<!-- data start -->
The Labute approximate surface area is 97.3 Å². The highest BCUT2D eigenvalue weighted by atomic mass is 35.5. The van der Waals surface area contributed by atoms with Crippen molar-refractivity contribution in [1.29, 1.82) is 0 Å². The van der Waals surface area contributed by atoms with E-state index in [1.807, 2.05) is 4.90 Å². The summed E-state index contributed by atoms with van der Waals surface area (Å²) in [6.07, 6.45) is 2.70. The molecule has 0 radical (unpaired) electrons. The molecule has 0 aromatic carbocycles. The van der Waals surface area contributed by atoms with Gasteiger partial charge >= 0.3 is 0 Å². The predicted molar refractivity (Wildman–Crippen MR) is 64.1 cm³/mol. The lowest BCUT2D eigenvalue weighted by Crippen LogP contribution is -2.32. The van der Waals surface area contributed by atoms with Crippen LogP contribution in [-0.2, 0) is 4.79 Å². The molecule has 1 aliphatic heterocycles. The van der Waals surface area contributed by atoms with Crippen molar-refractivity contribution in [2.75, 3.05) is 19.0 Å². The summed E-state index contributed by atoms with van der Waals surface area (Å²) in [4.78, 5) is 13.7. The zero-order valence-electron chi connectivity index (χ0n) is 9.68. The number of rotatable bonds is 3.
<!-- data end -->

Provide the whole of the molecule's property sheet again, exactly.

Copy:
The Labute approximate surface area is 97.3 Å². The highest BCUT2D eigenvalue weighted by atomic mass is 35.5. The van der Waals surface area contributed by atoms with Crippen molar-refractivity contribution in [1.29, 1.82) is 0 Å². The van der Waals surface area contributed by atoms with E-state index in [1.807, 2.05) is 4.90 Å². The summed E-state index contributed by atoms with van der Waals surface area (Å²) in [6.07, 6.45) is 2.70. The molecule has 0 radical (unpaired) electrons. The molecule has 0 aromatic carbocycles. The van der Waals surface area contributed by atoms with Gasteiger partial charge >= 0.3 is 0 Å². The predicted molar refractivity (Wildman–Crippen MR) is 64.1 cm³/mol. The lowest BCUT2D eigenvalue weighted by Crippen LogP contribution is -2.32. The van der Waals surface area contributed by atoms with Crippen LogP contribution in [-0.2, 0) is 4.79 Å². The molecule has 1 aliphatic heterocycles. The van der Waals surface area contributed by atoms with Crippen molar-refractivity contribution in [2.75, 3.05) is 19.0 Å². The summed E-state index contributed by atoms with van der Waals surface area (Å²) in [4.78, 5) is 13.7. The zero-order valence-electron chi connectivity index (χ0n) is 9.68. The number of rotatable bonds is 3.